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New vehicle recycling IPA in Australia

Kathy Zdravevski, Industry Policy Advisor (IPA) for the Automotive Dismantlers and Recyclers, the body repair and towing operator divisions of the Victorian Automotive Chamber of Commerce (VACC), tells Auto Recycling World more about her role, her take on the correlation between their sector and body repair, the challenges faced by the auto recycling industry in Australia, and government policy on EV recycling.


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Kathy Zdravevski

Earlier this year, you became Industry Policy Leader for the Automotive Dismantlers and Recyclers Division. How did this position come about, and what connections to the industry do you bring?

I commenced my position as an Industry Policy Advisor at VACC in January 2021, a position that provides strategic divisional management for the body repair and towing operator sector. This includes the formulation of policy responses to government and driving regulatory and legislative change on behalf of members. Policy advisors help create and implement policies in various industries or sectors. Policy cohesion between the body repair division and the automotive dismantlers and recyclers is paramount, particularly when communicating policy ideas to members, government officials, and consumers. Therefore, a requirement existed to have coherent messaging from both sectors. The automotive industry cannot afford compromised policy positions that weaken the position of one or both sectors. It’s about getting to a workable and equitable position. Therefore, as of August 2022, the position of leading the dismantlers and recyclers was a natural fit alongside my other two divisions, the body repair and towing operator division.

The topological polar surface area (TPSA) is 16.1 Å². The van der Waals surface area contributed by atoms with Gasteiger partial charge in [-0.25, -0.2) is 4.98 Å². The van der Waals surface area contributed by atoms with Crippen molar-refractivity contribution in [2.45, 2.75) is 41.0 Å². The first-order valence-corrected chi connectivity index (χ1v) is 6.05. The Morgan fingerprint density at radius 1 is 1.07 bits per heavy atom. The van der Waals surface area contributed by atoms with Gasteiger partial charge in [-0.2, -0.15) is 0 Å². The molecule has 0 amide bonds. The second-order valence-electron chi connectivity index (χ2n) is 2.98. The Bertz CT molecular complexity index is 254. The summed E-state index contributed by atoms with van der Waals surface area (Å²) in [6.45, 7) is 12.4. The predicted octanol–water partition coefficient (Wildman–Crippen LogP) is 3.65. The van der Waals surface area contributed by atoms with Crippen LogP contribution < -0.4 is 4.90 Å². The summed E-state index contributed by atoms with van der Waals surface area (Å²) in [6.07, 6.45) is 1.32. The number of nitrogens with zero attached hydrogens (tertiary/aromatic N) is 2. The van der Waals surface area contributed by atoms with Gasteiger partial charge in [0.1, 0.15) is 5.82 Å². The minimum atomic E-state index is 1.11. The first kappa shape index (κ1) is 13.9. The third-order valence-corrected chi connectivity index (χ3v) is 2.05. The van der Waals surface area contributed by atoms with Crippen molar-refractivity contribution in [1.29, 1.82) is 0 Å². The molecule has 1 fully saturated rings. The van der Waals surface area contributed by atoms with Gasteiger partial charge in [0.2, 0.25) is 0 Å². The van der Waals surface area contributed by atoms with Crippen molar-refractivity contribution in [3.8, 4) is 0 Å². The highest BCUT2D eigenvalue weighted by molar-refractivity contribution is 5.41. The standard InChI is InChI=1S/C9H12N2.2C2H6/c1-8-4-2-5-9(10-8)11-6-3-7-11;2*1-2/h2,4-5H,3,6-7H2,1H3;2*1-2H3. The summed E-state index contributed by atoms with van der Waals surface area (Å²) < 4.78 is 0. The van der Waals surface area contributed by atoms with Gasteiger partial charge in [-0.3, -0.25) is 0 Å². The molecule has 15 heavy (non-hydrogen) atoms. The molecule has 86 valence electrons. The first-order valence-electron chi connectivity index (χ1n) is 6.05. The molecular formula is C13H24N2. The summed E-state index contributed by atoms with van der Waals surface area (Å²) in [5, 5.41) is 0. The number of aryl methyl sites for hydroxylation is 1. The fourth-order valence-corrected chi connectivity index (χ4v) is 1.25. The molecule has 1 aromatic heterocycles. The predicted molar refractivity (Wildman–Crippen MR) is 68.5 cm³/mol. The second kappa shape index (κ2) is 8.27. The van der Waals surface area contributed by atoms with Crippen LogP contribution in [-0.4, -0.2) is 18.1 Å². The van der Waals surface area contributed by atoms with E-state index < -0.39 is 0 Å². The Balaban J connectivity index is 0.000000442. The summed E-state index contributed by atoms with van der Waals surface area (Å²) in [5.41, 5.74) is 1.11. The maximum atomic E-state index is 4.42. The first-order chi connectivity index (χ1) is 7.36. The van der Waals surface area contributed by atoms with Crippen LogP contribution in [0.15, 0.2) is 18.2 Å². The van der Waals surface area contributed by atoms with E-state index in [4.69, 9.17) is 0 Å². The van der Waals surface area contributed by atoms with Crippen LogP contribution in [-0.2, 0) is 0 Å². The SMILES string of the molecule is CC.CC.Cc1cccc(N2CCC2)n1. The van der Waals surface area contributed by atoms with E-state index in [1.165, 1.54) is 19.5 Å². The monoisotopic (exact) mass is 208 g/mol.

I look forward to working co-operatively and diligently with the industry, dedicating considerable time and energy to help chart the future for a sustainable and community-oriented dismantling and recycling industry with high standards.

A connection between those two divisions is in the treatment of written-off vehicles and how salvage stock is handled. There remain streamlined opportunities for both dismantlers, recyclers and body repairers. However, for now, these are often facilitated at the discretion of the insurer.

I am enthusiastic about the automotive industry; where prior to joining VACC, I spent 15 years working in the automotive insurance industry across multiple sectors. I am a skilled legal practitioner, with experience in dispute resolution and litigation, and detailed knowledge of insurance claim processes, particularly in motor vehicle insurance and how an automotive dismantler or recycler may come about an end-of-life vehicle. I can navigate multiple views and understandings of policy and advocacy with the intention to lead, inspire, and progress an agenda for systemic change. To advance the strategic policy agenda, I work to develop and mobilise strong internal and external networks. I hold a Bachelor of Business in Marketing and International Trade from Victoria University and a Master of Laws – Juris Doctor from Monash University.

With your experience in the body repair sector, how do you think these two parts of the automotive industry correlate? And how important do you think working closely with all aspects of the industry can help bring advantages to all involved?